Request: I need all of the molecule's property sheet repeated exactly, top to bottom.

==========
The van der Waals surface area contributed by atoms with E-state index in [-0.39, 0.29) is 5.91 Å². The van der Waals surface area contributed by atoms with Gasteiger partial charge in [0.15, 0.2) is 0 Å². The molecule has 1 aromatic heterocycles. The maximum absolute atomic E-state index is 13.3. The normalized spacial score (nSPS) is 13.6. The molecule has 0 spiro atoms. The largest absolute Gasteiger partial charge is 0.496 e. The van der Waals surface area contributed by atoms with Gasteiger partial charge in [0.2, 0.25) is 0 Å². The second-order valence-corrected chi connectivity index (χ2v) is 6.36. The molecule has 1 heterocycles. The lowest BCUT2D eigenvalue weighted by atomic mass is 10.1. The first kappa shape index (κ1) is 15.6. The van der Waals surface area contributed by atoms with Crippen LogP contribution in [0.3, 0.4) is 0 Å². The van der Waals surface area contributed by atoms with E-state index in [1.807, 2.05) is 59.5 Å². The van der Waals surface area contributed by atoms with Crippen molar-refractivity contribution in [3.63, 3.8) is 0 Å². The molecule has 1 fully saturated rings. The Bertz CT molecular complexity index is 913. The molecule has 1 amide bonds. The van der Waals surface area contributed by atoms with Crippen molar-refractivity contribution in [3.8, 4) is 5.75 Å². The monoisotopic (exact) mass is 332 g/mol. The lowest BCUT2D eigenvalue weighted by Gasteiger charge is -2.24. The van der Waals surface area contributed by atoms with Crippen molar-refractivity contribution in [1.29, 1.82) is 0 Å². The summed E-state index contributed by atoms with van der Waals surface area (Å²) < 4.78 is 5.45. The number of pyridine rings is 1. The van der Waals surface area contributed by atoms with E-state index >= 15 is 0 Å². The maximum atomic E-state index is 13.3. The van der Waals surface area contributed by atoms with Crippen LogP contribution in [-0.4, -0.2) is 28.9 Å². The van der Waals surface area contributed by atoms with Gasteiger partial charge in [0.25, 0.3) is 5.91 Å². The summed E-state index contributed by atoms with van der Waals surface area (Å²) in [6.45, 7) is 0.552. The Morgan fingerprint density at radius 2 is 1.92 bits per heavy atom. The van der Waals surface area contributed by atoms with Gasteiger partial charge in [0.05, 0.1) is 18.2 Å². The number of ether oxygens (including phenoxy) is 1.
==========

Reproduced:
The van der Waals surface area contributed by atoms with E-state index in [-0.39, 0.29) is 5.91 Å². The van der Waals surface area contributed by atoms with Gasteiger partial charge in [0.15, 0.2) is 0 Å². The molecule has 1 aromatic heterocycles. The maximum absolute atomic E-state index is 13.3. The normalized spacial score (nSPS) is 13.6. The molecule has 0 spiro atoms. The largest absolute Gasteiger partial charge is 0.496 e. The van der Waals surface area contributed by atoms with Gasteiger partial charge in [0.2, 0.25) is 0 Å². The second-order valence-corrected chi connectivity index (χ2v) is 6.36. The molecule has 1 heterocycles. The lowest BCUT2D eigenvalue weighted by atomic mass is 10.1. The first kappa shape index (κ1) is 15.6. The van der Waals surface area contributed by atoms with Crippen LogP contribution in [0.3, 0.4) is 0 Å². The van der Waals surface area contributed by atoms with E-state index in [1.807, 2.05) is 59.5 Å². The van der Waals surface area contributed by atoms with Crippen molar-refractivity contribution in [3.63, 3.8) is 0 Å². The molecule has 1 fully saturated rings. The Bertz CT molecular complexity index is 913. The molecule has 1 amide bonds. The van der Waals surface area contributed by atoms with Crippen molar-refractivity contribution in [3.8, 4) is 5.75 Å². The monoisotopic (exact) mass is 332 g/mol. The lowest BCUT2D eigenvalue weighted by Gasteiger charge is -2.24. The van der Waals surface area contributed by atoms with Crippen molar-refractivity contribution in [1.29, 1.82) is 0 Å². The summed E-state index contributed by atoms with van der Waals surface area (Å²) < 4.78 is 5.45. The number of pyridine rings is 1. The van der Waals surface area contributed by atoms with E-state index >= 15 is 0 Å². The maximum atomic E-state index is 13.3. The van der Waals surface area contributed by atoms with Crippen LogP contribution in [-0.4, -0.2) is 28.9 Å². The van der Waals surface area contributed by atoms with Gasteiger partial charge in [0.25, 0.3) is 5.91 Å². The summed E-state index contributed by atoms with van der Waals surface area (Å²) in [6.45, 7) is 0.552. The Morgan fingerprint density at radius 2 is 1.92 bits per heavy atom. The van der Waals surface area contributed by atoms with Gasteiger partial charge in [0.05, 0.1) is 18.2 Å². The number of ether oxygens (including phenoxy) is 1.